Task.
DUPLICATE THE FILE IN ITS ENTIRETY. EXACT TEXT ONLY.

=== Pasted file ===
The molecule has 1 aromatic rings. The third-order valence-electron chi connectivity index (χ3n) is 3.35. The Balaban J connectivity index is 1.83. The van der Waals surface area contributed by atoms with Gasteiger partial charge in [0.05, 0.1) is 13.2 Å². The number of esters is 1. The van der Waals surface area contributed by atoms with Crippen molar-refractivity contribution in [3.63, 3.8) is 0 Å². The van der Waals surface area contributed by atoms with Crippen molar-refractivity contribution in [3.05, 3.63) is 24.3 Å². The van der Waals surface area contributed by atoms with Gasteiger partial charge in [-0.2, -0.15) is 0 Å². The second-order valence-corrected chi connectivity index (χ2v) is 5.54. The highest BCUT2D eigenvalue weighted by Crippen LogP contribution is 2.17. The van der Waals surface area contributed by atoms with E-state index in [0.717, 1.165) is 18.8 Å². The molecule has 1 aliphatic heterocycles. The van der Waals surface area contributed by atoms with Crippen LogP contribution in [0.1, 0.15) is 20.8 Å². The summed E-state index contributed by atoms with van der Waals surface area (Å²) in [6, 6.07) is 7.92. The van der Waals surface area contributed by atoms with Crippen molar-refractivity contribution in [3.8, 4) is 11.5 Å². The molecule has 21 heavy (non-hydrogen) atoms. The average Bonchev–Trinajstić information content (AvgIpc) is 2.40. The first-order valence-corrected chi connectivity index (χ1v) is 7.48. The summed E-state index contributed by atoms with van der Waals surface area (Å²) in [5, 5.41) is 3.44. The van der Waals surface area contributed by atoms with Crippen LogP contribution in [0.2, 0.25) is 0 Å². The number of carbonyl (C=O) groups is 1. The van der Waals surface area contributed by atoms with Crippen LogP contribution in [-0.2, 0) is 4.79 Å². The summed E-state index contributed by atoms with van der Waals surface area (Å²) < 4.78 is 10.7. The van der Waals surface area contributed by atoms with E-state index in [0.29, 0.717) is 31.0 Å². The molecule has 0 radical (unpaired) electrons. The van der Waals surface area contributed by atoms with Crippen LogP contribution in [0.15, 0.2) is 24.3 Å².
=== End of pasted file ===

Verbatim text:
The molecule has 1 aromatic rings. The third-order valence-electron chi connectivity index (χ3n) is 3.35. The Balaban J connectivity index is 1.83. The van der Waals surface area contributed by atoms with Gasteiger partial charge in [0.05, 0.1) is 13.2 Å². The number of esters is 1. The van der Waals surface area contributed by atoms with Crippen molar-refractivity contribution in [3.63, 3.8) is 0 Å². The van der Waals surface area contributed by atoms with Crippen molar-refractivity contribution in [3.05, 3.63) is 24.3 Å². The van der Waals surface area contributed by atoms with Gasteiger partial charge in [-0.2, -0.15) is 0 Å². The second-order valence-corrected chi connectivity index (χ2v) is 5.54. The highest BCUT2D eigenvalue weighted by Crippen LogP contribution is 2.17. The van der Waals surface area contributed by atoms with E-state index in [0.717, 1.165) is 18.8 Å². The molecule has 1 aliphatic heterocycles. The van der Waals surface area contributed by atoms with Crippen LogP contribution in [0.1, 0.15) is 20.8 Å². The summed E-state index contributed by atoms with van der Waals surface area (Å²) in [6, 6.07) is 7.92. The van der Waals surface area contributed by atoms with Crippen molar-refractivity contribution in [3.8, 4) is 11.5 Å². The molecule has 21 heavy (non-hydrogen) atoms. The average Bonchev–Trinajstić information content (AvgIpc) is 2.40. The first-order valence-corrected chi connectivity index (χ1v) is 7.48. The summed E-state index contributed by atoms with van der Waals surface area (Å²) in [5, 5.41) is 3.44. The van der Waals surface area contributed by atoms with Crippen LogP contribution in [0.2, 0.25) is 0 Å². The number of carbonyl (C=O) groups is 1. The van der Waals surface area contributed by atoms with Crippen LogP contribution in [-0.2, 0) is 4.79 Å². The summed E-state index contributed by atoms with van der Waals surface area (Å²) < 4.78 is 10.7. The van der Waals surface area contributed by atoms with E-state index in [0.29, 0.717) is 31.0 Å². The molecule has 0 radical (unpaired) electrons. The van der Waals surface area contributed by atoms with Crippen LogP contribution in [0.15, 0.2) is 24.3 Å².